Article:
Carefree (PW)-Sure, summers are slow in the Arizona desert, but consumer confidence is taking a hit because of uncertainty in the markets, trillion-dollar budget deficits and a sputtering recovery.  However, January and February in the Cave Creek and Carefree areas were looking like things were taking off again. The Russ Lyon Sotheby's office here reported sales rocketing up in January to $18 million, then $22 million in February. The combined total was more than then entire year of 2009!  But then things began to unwind. Buyers started thinking things out and over-analyzing home purchases.  I had one client in town who saw 23 homes and left without buying anything.  Then he flew back last month to see 13 more, and still never made an offer. And this was a professional man, ready to buy, with lots of cash!  Don't get me wrong, things are still selling.  As you drive around town, all the good buys are snatched up by cash buyers.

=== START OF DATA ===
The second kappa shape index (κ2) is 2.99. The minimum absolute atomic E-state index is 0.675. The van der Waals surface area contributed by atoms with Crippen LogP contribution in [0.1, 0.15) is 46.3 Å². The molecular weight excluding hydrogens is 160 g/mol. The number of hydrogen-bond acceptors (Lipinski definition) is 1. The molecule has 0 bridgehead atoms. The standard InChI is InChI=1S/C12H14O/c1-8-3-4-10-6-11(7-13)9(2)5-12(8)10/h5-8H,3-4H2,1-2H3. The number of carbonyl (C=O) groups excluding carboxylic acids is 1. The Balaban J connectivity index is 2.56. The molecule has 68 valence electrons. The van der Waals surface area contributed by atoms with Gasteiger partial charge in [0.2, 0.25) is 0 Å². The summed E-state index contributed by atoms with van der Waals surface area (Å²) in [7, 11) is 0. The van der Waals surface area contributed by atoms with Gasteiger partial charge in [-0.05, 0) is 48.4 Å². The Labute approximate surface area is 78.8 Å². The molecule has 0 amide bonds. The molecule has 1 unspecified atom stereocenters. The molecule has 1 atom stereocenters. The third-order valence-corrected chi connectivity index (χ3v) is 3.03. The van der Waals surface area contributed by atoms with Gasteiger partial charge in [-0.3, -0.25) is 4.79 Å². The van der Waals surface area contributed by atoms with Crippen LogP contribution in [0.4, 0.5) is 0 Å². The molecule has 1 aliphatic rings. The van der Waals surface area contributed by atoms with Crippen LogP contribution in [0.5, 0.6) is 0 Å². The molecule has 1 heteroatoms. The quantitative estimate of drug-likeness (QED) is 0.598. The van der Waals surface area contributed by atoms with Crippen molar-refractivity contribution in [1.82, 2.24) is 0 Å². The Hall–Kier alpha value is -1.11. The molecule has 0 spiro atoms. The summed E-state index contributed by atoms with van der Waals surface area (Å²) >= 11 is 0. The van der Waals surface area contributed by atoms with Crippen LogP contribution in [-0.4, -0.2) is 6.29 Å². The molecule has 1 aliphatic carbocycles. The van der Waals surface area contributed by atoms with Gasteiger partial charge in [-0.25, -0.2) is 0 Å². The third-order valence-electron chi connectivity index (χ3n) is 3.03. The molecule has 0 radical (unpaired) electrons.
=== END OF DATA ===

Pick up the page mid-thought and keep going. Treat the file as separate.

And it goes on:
The mega-millions author of the Twilight series, Stephanie Meyer purchased a nearly $5 million home in the golf community of Desert Mountain.  A recent study indicated the number of million dollar homes facing foreclosure is now climbing as the wealthier clients give up their homes.  Fox10 News asked me to do an interview on the topic recently and I recounted the amazing story of trying to get in a home recently.  Nobody was there and I called the owner who was vacationing in Cabot San Lucas. "We're not interested in having anybody else see the house," she exclaimed.  "It's being auctioned off 2 pm. today." I thought how nonchalant an attitude, while wining and dining in one of Mexico's most expensive seaside resorts.  You can watch the Fox story right here:  Click to watch the Fox10 story.

Today's Quiz:  Is the Javelina really part of the rodent family? (see below for quiz answer)